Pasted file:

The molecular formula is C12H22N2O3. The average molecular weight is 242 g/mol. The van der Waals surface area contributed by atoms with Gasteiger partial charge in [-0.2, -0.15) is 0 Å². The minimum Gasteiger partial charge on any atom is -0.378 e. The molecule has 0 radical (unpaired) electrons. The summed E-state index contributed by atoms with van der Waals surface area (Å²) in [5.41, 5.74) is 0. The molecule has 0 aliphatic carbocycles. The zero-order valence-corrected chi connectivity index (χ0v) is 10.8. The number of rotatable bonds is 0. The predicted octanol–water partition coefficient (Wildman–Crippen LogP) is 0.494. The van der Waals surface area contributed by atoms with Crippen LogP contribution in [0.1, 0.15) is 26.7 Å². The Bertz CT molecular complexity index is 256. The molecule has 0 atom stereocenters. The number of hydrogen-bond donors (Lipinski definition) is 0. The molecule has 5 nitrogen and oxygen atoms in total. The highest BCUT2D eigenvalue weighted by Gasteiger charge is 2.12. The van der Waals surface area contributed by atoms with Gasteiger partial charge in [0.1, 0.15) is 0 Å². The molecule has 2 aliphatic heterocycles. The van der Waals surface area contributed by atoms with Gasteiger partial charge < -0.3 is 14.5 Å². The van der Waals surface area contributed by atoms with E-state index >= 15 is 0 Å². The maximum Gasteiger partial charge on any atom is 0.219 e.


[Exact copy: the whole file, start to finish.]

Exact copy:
The molecular formula is C12H22N2O3. The average molecular weight is 242 g/mol. The van der Waals surface area contributed by atoms with Gasteiger partial charge in [-0.2, -0.15) is 0 Å². The minimum Gasteiger partial charge on any atom is -0.378 e. The molecule has 0 radical (unpaired) electrons. The summed E-state index contributed by atoms with van der Waals surface area (Å²) in [5.41, 5.74) is 0. The molecule has 0 aliphatic carbocycles. The zero-order valence-corrected chi connectivity index (χ0v) is 10.8. The number of rotatable bonds is 0. The predicted octanol–water partition coefficient (Wildman–Crippen LogP) is 0.494. The van der Waals surface area contributed by atoms with Crippen LogP contribution in [0.1, 0.15) is 26.7 Å². The Bertz CT molecular complexity index is 256. The molecule has 0 atom stereocenters. The number of hydrogen-bond donors (Lipinski definition) is 0. The molecule has 5 nitrogen and oxygen atoms in total. The highest BCUT2D eigenvalue weighted by Gasteiger charge is 2.12. The van der Waals surface area contributed by atoms with Gasteiger partial charge in [0.1, 0.15) is 0 Å². The molecule has 2 aliphatic heterocycles. The van der Waals surface area contributed by atoms with Gasteiger partial charge < -0.3 is 14.5 Å². The van der Waals surface area contributed by atoms with E-state index >= 15 is 0 Å². The maximum Gasteiger partial charge on any atom is 0.219 e.